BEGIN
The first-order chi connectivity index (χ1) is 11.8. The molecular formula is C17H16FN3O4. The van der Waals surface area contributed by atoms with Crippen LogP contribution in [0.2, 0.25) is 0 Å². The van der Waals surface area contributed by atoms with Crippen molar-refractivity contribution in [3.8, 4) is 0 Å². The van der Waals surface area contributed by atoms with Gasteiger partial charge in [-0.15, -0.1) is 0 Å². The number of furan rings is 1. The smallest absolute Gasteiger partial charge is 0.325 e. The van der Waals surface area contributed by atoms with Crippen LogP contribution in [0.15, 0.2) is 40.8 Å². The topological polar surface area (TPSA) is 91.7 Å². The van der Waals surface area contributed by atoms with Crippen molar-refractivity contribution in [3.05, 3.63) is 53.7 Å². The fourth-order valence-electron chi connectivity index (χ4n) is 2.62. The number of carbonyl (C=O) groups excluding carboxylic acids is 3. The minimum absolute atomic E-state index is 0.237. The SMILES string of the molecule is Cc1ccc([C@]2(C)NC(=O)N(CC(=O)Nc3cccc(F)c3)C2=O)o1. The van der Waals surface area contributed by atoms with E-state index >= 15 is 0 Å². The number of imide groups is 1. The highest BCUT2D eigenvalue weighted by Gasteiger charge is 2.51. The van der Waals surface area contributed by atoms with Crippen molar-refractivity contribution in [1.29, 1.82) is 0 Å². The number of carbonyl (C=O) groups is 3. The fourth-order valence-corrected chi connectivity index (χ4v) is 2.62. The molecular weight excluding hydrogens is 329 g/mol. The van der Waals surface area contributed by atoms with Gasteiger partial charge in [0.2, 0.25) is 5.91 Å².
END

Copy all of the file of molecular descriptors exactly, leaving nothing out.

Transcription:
The first-order chi connectivity index (χ1) is 11.8. The molecular formula is C17H16FN3O4. The van der Waals surface area contributed by atoms with Crippen LogP contribution in [0.2, 0.25) is 0 Å². The van der Waals surface area contributed by atoms with Crippen molar-refractivity contribution in [3.8, 4) is 0 Å². The van der Waals surface area contributed by atoms with Gasteiger partial charge in [-0.15, -0.1) is 0 Å². The number of furan rings is 1. The smallest absolute Gasteiger partial charge is 0.325 e. The van der Waals surface area contributed by atoms with Crippen LogP contribution in [0.15, 0.2) is 40.8 Å². The topological polar surface area (TPSA) is 91.7 Å². The van der Waals surface area contributed by atoms with Crippen molar-refractivity contribution in [3.05, 3.63) is 53.7 Å². The fourth-order valence-electron chi connectivity index (χ4n) is 2.62. The number of carbonyl (C=O) groups excluding carboxylic acids is 3. The minimum absolute atomic E-state index is 0.237. The SMILES string of the molecule is Cc1ccc([C@]2(C)NC(=O)N(CC(=O)Nc3cccc(F)c3)C2=O)o1. The van der Waals surface area contributed by atoms with E-state index >= 15 is 0 Å². The number of imide groups is 1. The highest BCUT2D eigenvalue weighted by Gasteiger charge is 2.51. The van der Waals surface area contributed by atoms with Crippen molar-refractivity contribution in [1.29, 1.82) is 0 Å². The number of carbonyl (C=O) groups is 3. The fourth-order valence-corrected chi connectivity index (χ4v) is 2.62. The molecular weight excluding hydrogens is 329 g/mol. The van der Waals surface area contributed by atoms with Gasteiger partial charge in [0.2, 0.25) is 5.91 Å².